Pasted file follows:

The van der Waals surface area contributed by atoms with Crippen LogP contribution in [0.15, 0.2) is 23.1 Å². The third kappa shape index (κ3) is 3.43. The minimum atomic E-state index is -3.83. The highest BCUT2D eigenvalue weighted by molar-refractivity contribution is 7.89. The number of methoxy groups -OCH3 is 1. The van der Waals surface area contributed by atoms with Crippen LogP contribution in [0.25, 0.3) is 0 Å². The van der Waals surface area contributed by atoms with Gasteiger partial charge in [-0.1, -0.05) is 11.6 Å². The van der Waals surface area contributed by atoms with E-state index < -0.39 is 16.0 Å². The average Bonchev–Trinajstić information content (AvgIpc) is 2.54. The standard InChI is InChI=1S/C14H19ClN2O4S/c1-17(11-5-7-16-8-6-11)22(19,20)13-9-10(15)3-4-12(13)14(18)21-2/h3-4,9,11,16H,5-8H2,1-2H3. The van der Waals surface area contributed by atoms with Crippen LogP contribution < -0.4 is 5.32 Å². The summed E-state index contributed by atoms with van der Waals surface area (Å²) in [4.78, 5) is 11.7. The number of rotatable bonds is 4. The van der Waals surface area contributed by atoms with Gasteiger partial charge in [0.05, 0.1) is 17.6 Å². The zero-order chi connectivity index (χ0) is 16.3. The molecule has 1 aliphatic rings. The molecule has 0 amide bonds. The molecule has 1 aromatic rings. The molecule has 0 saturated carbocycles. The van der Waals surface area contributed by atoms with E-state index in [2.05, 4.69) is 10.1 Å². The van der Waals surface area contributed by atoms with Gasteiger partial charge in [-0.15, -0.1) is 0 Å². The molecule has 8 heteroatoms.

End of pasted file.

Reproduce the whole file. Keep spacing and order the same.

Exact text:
The van der Waals surface area contributed by atoms with Crippen LogP contribution in [0.15, 0.2) is 23.1 Å². The third kappa shape index (κ3) is 3.43. The minimum atomic E-state index is -3.83. The highest BCUT2D eigenvalue weighted by molar-refractivity contribution is 7.89. The number of methoxy groups -OCH3 is 1. The van der Waals surface area contributed by atoms with Crippen LogP contribution in [0.25, 0.3) is 0 Å². The van der Waals surface area contributed by atoms with Gasteiger partial charge in [-0.1, -0.05) is 11.6 Å². The van der Waals surface area contributed by atoms with E-state index < -0.39 is 16.0 Å². The average Bonchev–Trinajstić information content (AvgIpc) is 2.54. The standard InChI is InChI=1S/C14H19ClN2O4S/c1-17(11-5-7-16-8-6-11)22(19,20)13-9-10(15)3-4-12(13)14(18)21-2/h3-4,9,11,16H,5-8H2,1-2H3. The van der Waals surface area contributed by atoms with Crippen LogP contribution < -0.4 is 5.32 Å². The summed E-state index contributed by atoms with van der Waals surface area (Å²) in [4.78, 5) is 11.7. The number of rotatable bonds is 4. The van der Waals surface area contributed by atoms with Gasteiger partial charge in [0.05, 0.1) is 17.6 Å². The zero-order chi connectivity index (χ0) is 16.3. The molecule has 1 aliphatic rings. The molecule has 0 amide bonds. The molecule has 1 aromatic rings. The molecule has 0 saturated carbocycles. The van der Waals surface area contributed by atoms with E-state index in [2.05, 4.69) is 10.1 Å². The van der Waals surface area contributed by atoms with Gasteiger partial charge in [-0.15, -0.1) is 0 Å². The molecule has 8 heteroatoms.